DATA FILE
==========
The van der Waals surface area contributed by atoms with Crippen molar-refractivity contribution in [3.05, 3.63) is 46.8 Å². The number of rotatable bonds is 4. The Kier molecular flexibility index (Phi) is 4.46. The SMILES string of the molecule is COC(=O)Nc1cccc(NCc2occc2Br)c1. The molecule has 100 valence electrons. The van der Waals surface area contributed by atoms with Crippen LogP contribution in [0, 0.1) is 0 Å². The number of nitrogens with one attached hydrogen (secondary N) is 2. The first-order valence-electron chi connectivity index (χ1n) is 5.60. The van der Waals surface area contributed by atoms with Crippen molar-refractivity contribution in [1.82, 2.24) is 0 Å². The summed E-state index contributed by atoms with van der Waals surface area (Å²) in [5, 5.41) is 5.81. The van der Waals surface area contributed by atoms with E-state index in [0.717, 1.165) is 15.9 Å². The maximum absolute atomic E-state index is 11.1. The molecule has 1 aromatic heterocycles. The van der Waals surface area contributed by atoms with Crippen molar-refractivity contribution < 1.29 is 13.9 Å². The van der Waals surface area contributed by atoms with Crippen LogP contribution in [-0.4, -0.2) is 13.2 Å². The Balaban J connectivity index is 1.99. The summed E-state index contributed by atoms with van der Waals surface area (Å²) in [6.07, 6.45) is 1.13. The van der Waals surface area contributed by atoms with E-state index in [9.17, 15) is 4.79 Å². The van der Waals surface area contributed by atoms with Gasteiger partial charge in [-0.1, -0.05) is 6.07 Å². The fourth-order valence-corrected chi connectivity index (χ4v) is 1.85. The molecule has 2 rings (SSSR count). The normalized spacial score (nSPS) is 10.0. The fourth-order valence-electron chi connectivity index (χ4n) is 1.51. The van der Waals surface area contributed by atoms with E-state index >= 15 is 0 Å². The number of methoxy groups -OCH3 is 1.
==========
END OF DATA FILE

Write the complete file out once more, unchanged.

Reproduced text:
The van der Waals surface area contributed by atoms with Crippen molar-refractivity contribution in [3.05, 3.63) is 46.8 Å². The number of rotatable bonds is 4. The Kier molecular flexibility index (Phi) is 4.46. The SMILES string of the molecule is COC(=O)Nc1cccc(NCc2occc2Br)c1. The molecule has 100 valence electrons. The van der Waals surface area contributed by atoms with Crippen LogP contribution in [0, 0.1) is 0 Å². The number of nitrogens with one attached hydrogen (secondary N) is 2. The first-order valence-electron chi connectivity index (χ1n) is 5.60. The van der Waals surface area contributed by atoms with Crippen molar-refractivity contribution in [1.82, 2.24) is 0 Å². The summed E-state index contributed by atoms with van der Waals surface area (Å²) in [5, 5.41) is 5.81. The van der Waals surface area contributed by atoms with E-state index in [0.717, 1.165) is 15.9 Å². The maximum absolute atomic E-state index is 11.1. The molecule has 1 aromatic heterocycles. The van der Waals surface area contributed by atoms with Crippen molar-refractivity contribution < 1.29 is 13.9 Å². The van der Waals surface area contributed by atoms with Crippen LogP contribution in [-0.4, -0.2) is 13.2 Å². The Balaban J connectivity index is 1.99. The summed E-state index contributed by atoms with van der Waals surface area (Å²) in [6.07, 6.45) is 1.13. The van der Waals surface area contributed by atoms with E-state index in [9.17, 15) is 4.79 Å². The van der Waals surface area contributed by atoms with Gasteiger partial charge in [-0.1, -0.05) is 6.07 Å². The fourth-order valence-corrected chi connectivity index (χ4v) is 1.85. The molecule has 2 rings (SSSR count). The normalized spacial score (nSPS) is 10.0. The fourth-order valence-electron chi connectivity index (χ4n) is 1.51. The van der Waals surface area contributed by atoms with E-state index >= 15 is 0 Å². The number of methoxy groups -OCH3 is 1.